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An SB Teacher Explains what a Digital Classroom Looks Like -and Why Distance Learning Can Work


By Jen Griffith


As teachers, many of us have been sharing publicly our great concerns about not being ready to return to our classrooms due to health and safety reasons. I realized that we weren't taking our explanations one step further and describing and explaining what our classrooms would look like in the digital realm.


Because many people might not know exactly what a digital classroom in the Santa Barbara Unified District can, and did in the spring, look like, I want to share an overview so that the community has more of an idea of why we, the teachers, are so sure that we can go digital.


My teammate and I had already been teaching our 61 fifth-graders in the same room (either my portable or hers) for many of our lessons.


We did this because we, like many of our peers, have known for years that we cannot count on getting a substitute teacher when we need one. This way, if one of us had to be out, we could cover for our partner, and no learning was lost.


In the process, we found that the students really enjoyed being able to intermix in more varied and different small, collaborative group configurations on a regular basis. So, we asked our principal if we could try out teaching with a kind of team-teaching model, and it worked! The kids loved it, and we loved it, and the learning was magical, and we became one giant learning community.

Then, BOOM, MARCH 13TH! Suddenly our schools were physically closed.



A digital curriculum. However, because we had already been working as one big learning community, we were able to continue doing so. Yes, there were many bumps in the road, but we kept going.


My teammate and I immediately started to contact families and track down our students, finding out who had internet access along the way. After about three weeks, we had tracked down almost every kid. Then for the remaining two months of school, it was all systems go.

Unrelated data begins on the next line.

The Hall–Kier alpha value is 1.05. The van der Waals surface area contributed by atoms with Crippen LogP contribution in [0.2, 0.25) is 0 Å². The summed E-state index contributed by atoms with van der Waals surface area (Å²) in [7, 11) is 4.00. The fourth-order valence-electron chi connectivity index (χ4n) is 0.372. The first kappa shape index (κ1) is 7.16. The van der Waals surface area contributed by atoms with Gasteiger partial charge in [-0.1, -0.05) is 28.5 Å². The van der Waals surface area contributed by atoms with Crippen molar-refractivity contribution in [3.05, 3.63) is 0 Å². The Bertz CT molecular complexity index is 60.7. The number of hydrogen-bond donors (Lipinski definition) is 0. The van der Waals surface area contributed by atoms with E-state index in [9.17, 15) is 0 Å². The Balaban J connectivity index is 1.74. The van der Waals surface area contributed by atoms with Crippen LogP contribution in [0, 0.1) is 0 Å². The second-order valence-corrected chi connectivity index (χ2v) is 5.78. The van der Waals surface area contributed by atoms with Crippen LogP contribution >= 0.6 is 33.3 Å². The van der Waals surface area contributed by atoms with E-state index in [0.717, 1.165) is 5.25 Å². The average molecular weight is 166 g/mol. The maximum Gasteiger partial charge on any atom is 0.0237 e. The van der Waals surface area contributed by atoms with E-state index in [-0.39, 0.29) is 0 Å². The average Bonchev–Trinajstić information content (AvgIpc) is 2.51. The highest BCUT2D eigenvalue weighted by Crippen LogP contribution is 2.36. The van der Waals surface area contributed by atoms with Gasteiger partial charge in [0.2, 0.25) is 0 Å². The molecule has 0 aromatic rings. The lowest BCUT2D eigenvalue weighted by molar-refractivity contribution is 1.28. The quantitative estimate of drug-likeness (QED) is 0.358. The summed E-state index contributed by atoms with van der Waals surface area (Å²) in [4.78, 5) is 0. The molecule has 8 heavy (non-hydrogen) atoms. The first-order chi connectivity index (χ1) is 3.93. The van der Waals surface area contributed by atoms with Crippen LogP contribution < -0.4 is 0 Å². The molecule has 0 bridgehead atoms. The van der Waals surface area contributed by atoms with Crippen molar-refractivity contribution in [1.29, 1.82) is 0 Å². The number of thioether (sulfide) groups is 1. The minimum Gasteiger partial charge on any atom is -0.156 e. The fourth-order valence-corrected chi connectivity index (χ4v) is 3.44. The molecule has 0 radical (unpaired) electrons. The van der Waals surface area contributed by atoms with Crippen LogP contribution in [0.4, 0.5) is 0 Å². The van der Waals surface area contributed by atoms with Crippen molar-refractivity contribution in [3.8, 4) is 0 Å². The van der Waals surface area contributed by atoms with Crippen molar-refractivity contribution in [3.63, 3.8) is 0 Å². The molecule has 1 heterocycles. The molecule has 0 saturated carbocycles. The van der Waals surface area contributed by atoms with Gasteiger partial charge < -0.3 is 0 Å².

My teammate and I taught together every day, and this is what we did:


Started every day with fifteen minutes of meditation, then yoga, then tai chi

Read two core literature books aloud with the whole class, with a focus on the academic vocabulary for English Language Development.

Many free digital platforms came our way, but once I learned about the NEARPOD Student Engagement Platform, I took the online professional development courses and learned how to create my own lessons; both the students and the teachers in our fifth grade learning community fell in love with using it on a daily basis. It became an integral part of our digital learning experience.

Continued to teach the newly created math lessons for the Illustrative Math Alpha Curriculum launch we had been involved in all year

Completed the current six week Science Unit of Inquiry that we were in and started and completed one more, still covering all the Next Generation Science Standards content that fifth graders needed to learn for the year

Followed our regular PE routine every day, just like we had on campus

Had "Wordy Wednesday" for additional language development, focusing each week we on a different aspect of the grammar in a fun way.

Went on one virtual field trip a week to a surprise location through the Nearpod platform.

Taught engineering standards and built Rube Goldberg Machines and Homemade Rollercoasters that ended up being family projects.

Had once-a-month "Little Buddy" days with our First Grade Little Buddies, just like we throughout the school year, during which we went on scavenger hunts and to a virtual amusement park.

We sang songs, had dance parties and theme days where we dressed up in outfits; once we had PJ Day and stayed in bed the whole time : - )

We did art together on "Fun Friday," made videos and had kids come up with and create original projects.

And we gave Google Slide work to do every day.


Now, of course, we did not get 100 percent work completion every day. In fact, asking kids to complete pages of work, then having to check in that work and correct it, and then follow up with parents when it was not turned in, was really the only low point of our digital classroom.


But that is the same as a normal day at school. We are always chasing kids around asking where their work is. But, the magical thing was that 55-59 kids showed up every single day for our morning two hour zoom and they never missed it. They wanted to be in class with us.